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Finance is the study of the creation and management of wealth. A Finance major learns how to evaluate and control assets and risks to maximize the value to owners or beneficiaries. This involves such day-to-day activities as collecting/paying money and interacting with banks and other financial institutions. Also involved is long-range planning about what building and equipment to buy, what stocks to purchase or issue, managing dividends and interest, using insurance to protect assets and developing new financial instruments or services. Finance majors are prepared for careers on either side of the desk: as sellers or buyers of investments; as credit seekers or credit grantors; and as purveyors or recipients of insurance services.

Finance students are encouraged to participate in an internship after their first semester in the College. Internships are an extension of the learning experience and provide insights into the actual operations of an organization. The College’s Center for Career Development uses its extensive network of firms and organizations to help students find the right internship for them.

The Finance Club offers professional and social programs. Outside speakers offer information and personal contacts that are very helpful in career development.

Finance faculty have received numerous teaching awards and are widely published in leading finance journals. They have also written textbooks, teaching materials and software packages.

The College offers two bachelor’s degrees: a bachelor of science in business administration and a bachelor of science in economics. All students earning BSBA degrees (accounting, finance, management, marketing and management information systems majors) take the 37 credit-hour core business curriculum. This curriculum is modeled on the interrelationships among the functional areas of business as they occur in the real world. Emphasis is on developing skills for effective teamwork, communication and leadership—the skills employers value highly.

Career Profile

Practically every firm, whether in manufacturing, communications, finance, education or health care, has one or more financial managers. Some of them are treasurers, controllers, credit managers or cash managers. They prepare the financial reports required by the firm to conduct its operations and to ensure that the firm satisfies tax and regulatory requirements.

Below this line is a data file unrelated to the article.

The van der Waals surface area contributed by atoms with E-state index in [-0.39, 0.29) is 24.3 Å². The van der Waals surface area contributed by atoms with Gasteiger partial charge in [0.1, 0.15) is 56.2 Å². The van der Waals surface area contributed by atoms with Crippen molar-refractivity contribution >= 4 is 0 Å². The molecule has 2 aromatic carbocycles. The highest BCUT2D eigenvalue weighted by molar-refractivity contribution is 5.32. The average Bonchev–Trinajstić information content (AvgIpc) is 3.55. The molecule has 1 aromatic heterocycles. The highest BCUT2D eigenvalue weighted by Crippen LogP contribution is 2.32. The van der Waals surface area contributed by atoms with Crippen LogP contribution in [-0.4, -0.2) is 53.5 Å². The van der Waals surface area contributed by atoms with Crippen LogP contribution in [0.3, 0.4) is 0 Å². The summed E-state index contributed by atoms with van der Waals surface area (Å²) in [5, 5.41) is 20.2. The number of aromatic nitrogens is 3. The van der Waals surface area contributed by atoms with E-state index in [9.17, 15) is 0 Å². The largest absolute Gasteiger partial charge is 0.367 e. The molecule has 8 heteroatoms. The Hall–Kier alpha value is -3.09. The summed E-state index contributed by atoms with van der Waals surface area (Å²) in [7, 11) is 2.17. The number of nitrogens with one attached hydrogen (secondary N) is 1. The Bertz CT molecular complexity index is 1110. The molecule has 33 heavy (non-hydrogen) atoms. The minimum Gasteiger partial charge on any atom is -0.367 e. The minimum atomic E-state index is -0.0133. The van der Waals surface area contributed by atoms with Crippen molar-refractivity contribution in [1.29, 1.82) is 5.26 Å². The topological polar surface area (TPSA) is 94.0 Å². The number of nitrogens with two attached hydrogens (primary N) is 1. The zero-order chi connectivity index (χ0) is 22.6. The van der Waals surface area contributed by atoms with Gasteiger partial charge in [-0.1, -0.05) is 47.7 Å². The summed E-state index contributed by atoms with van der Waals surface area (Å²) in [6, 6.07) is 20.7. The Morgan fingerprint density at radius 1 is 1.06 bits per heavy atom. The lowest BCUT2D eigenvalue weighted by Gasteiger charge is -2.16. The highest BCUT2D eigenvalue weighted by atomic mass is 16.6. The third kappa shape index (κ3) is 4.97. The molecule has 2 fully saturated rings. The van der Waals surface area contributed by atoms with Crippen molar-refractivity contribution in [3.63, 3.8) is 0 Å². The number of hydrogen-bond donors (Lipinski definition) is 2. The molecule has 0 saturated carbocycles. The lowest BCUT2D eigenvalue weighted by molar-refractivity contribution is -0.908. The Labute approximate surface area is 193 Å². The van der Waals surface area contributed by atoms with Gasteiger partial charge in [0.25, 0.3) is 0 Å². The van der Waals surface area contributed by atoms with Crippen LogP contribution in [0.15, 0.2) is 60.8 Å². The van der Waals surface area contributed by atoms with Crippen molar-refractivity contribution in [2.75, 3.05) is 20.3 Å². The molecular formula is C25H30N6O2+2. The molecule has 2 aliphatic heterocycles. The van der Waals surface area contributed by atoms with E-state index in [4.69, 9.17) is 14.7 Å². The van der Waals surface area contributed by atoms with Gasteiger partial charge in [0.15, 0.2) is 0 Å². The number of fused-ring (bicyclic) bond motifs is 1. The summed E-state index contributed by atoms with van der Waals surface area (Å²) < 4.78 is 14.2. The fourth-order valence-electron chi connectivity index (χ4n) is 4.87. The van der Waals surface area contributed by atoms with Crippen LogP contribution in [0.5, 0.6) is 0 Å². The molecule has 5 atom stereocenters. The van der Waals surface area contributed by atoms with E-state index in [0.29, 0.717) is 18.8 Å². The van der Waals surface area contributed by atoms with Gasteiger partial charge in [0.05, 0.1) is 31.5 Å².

Sample Course Schedules

Wondering what your typical day might be like? We used students’ real course schedules to create these examples.

Freshman Year

BCOR 199 Introduction to Business CS 101 Intro to Computer Applications HIST 101 Western Civilization: Antiquity to 1600 SOCA 101 Introduction to Sociology MATH 126 College Algebra

Senior Year

BCOR 320 Legal Environment of Business FIN 420 Business Valuation ACCT 473 Personal Financial Advising ARHS 101 Landmarks of World Art THET 101 Introduction to the Theatre

English Proficiency Requirements

All applicants whose first language is not English must provide proof of English language proficiency. WVU accepts either the TOEFL or the IELTS for this purpose. Learn more about our English language proficiency requirements.

Accreditation Information

WVU is accredited by the Higher Learning Commission.

The WVU College of Business and Economics has held continuous accreditation by AACSB International since 1954 and the accounting programs added specialized accounting accreditation in 1997. This accreditation assures students and prospective employers that the College’s programs adhere to the highest standards of excellence in nationally recognized business programs. Of the more than 2,000 business programs in the country, 530 hold AACSB business accreditation, of which only 169 have accounting accreditation.

Alumni Profiles

Brian Cleek

A 2001 graduate, Brian Cleek was named vice president for partnership marketing and sales for the Harlem Globetrotters. His advice to students is that they should get to know their professors and advisors. “They are key to your future. Take them to lunch or go grab a coffee with them. Time spent with them like this could be even more valuable than class time.” An advisor in the B&E Career Center helped him get a White House internship his senior year.

Charles Brown

During his 24 years with Nike, Inc., Charles Brown successfully faced many challenges, and his education helped him move through them and grow professionally. He led the expansion of the China manufacturing operation base, helping the unit grow from 400,000 pairs of shoes per month to more than four million per month. His career has taken him to Thailand, South Korea, and China. He is now vice president of global supply chain and sourcing for Hillerich & Bradsby Co., parent of the iconic Louisville Slugger brand.

Reed Williams

A linebacker on the Mountaineer football team, Reed Williams graduated with a 3.86 GPA and degrees in finance and marketing. The WVU coaching staff voted him the “Ideal Mountaineer Man” for his athletic skill, academic achievements and volunteer work. He was one of 16 finalists for the 2009 William V. Campbell Trophy for a National Football Foundation Scholar-Athlete Class Award. Reed was awarded an $18,000 scholarship to fund a graduate degree.

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